The Linux kernel, simultaneous multithreading, and process scheduling
Back in an earlier entry on simultaneous multithreading, I said that I expected operating systems, Linux included, to generally schedule processes on to a single CPU of each core before it started doubling up processes on two CPUs of a single core. This raises the question of whether the Linux process scheduler is SMT-aware and what it seems to do in practice.
The answer to the first question is that it clearly is SMT aware, although I haven't traced through the code to see exactly what effects it has. There is a SCHED_SMT kernel configuration option that affects various things, and there are various comments about this (and code) in kernel/sched/fair.c and kernel/sched/topology.c, among other spots. The comments I've skimmed through suggest that the kernel does all of the obvious things with SMT pairs, like considering the caches 'hot' for a process on both CPUs if it was running recently on one of them.
For how things go in practice, a fairly current Linux kernel (the
Fedora 34 version of 5.15.15) running one CPU consuming process per
core (not CPU) seems to mostly distribute CPU load the way I'd
expect. Using tools like
mpstat doesn't let me see the
CPU (or core) scheduling history of individual processes, but the
kernel doesn't do anything obviously weird looking. CPU utilization
does hop from CPU to CPU from time to time, which I suspect is an
artifact of other running processes preempting the CPU hogs off
their original CPU and on to the other CPU for that core. A CPU
load that makes a bunch of system calls (basically an infinite loop
in the shell) looks more erratic in
htop; the CPU load appears
to bounce around a lot and there's a bunch of system time involved
My conclusion from looking is that the Linux kernel in a normally
operating system doesn't do anything glaringly obvious about what
CPU gets used across cores. For instance, it's not like the first
CPU of each core gets used almost all of the time and the load only
spills over to the second CPU during high load periods. Even with
very low load, every CPU can get used from time to time (you can
see this in both
(In short, it's all boring, with no surprises or interesting things that I could see.)
Django and Apache HTTP Basic Authentication (and
We have a Django application, and part of it exists behind Apache HTTP Basic Authentication. For reasons beyond the scope of this entry, I was recently rediscovering some things about how Django interacts with Apache HTTP Basic Authentication, and so I want to write them down for myself before I forget them again.
First, the starting point in the Django documentation for this is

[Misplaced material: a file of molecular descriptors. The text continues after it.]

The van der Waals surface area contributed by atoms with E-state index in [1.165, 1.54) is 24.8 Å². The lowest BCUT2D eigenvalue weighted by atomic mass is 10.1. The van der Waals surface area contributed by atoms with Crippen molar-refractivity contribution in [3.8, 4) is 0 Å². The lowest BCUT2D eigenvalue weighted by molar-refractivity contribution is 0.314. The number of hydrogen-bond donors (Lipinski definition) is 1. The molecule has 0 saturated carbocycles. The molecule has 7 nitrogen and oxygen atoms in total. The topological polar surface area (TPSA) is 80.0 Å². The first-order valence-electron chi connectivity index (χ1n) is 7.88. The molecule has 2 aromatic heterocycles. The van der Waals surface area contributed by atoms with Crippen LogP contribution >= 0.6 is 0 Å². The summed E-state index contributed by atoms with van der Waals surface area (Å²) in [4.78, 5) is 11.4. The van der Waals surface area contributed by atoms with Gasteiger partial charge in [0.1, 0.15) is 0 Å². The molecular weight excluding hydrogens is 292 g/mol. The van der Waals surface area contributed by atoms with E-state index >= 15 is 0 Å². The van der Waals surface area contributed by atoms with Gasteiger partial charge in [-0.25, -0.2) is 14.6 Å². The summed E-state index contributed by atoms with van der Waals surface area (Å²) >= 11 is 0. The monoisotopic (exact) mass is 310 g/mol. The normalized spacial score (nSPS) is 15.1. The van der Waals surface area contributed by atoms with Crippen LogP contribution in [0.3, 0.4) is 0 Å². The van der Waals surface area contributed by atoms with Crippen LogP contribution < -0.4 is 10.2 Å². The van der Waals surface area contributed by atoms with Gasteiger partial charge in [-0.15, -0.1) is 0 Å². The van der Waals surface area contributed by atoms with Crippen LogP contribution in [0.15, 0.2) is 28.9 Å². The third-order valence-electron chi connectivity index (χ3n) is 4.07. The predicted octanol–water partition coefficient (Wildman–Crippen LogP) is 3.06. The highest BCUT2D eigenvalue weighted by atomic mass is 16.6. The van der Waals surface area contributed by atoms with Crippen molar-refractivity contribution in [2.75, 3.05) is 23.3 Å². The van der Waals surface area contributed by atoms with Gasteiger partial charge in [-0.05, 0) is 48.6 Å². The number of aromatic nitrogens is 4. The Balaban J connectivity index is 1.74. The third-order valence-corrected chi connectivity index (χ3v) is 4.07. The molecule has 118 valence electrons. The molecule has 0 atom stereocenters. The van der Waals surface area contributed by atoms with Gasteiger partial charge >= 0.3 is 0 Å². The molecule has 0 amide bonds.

not to search for 'HTTP Basic Authentication' or anything like that,
but for the howto on authenticating with
which is the environment variable that Apache injects when it's
already authenticated something. I believe that if you search for
'Django' with 'Basic Authentication' on search engines, you tend
to get information about making Django or Django-related things
actually perform the server side of HTTP Basic authentication itself.
This is fair enough but can be confusing.
Second, you only need to configure Django itself to authenticate
REMOTE_USER if you want to use Django's own authentication
for something, such as access and authorization in its admin site.
It's perfectly valid (although potentially annoying) to authenticate
and limit access to your Django site (or parts of it) in your Apache
configuration with Apache's HTTP Basic Authentication but have a
separate Django login step to access the Django admin site or even
parts of your application (which will then be tracked with cookies
and so on). If you want to do this, you don't want to add Django's
RemoteUserMiddleware and so on into your Django settings.
(You'll have to manage Apache users and Django users separately, passwords included, and they won't be the same thing. This might wind up being confusing.)
If you do have Django authenticating with REMOTE_USER, you need your Django database superuser to be something you can authenticate with through Apache. If you cleverly set your database superuser to 'admin' but you have no 'admin' in your Basic Auth database, you will be sad. It's possible to get yourself out of this in a couple of ways, but it's better to avoid it in the first place.
(When you do have Django authenticating this way, ever person who uses your Django app through HTTP Basic Authentication will wind up with an entry in the Django 'User' table. Purging old logins that no longer exist is up to you, if you care. For people who you want to be able to use the Django admin site, you need to set them as at least 'Staff' in the Django User table. You can set them as database superusers too.)
It's not necessary to use Django's REMOTE_USER support in order to
make use of the authentication information yourself, as long as Apache
has HTTP Basic Authentication active. You can retrieve the login name
$REMOTE_USER environment variable and look it up in your
own 'User' table by hand, as we do. You
may or may not want to automatically create new entries for new users,
the way Django does by default. We don't because new people require some
additional configuration on our side.
The corollary to this is that you can use and test your entire site
under Apache HTTP Basic Authentication without having Django properly
wired up to use
REMOTE_USER, without noticing. I believe that
this potentially actually matters, because I believe that Django
does some things with sessions differently when you have the
RemoteUser* things enabled, and this interacts with Django's
CSRF protections. Which we've had mysterious problems with (also).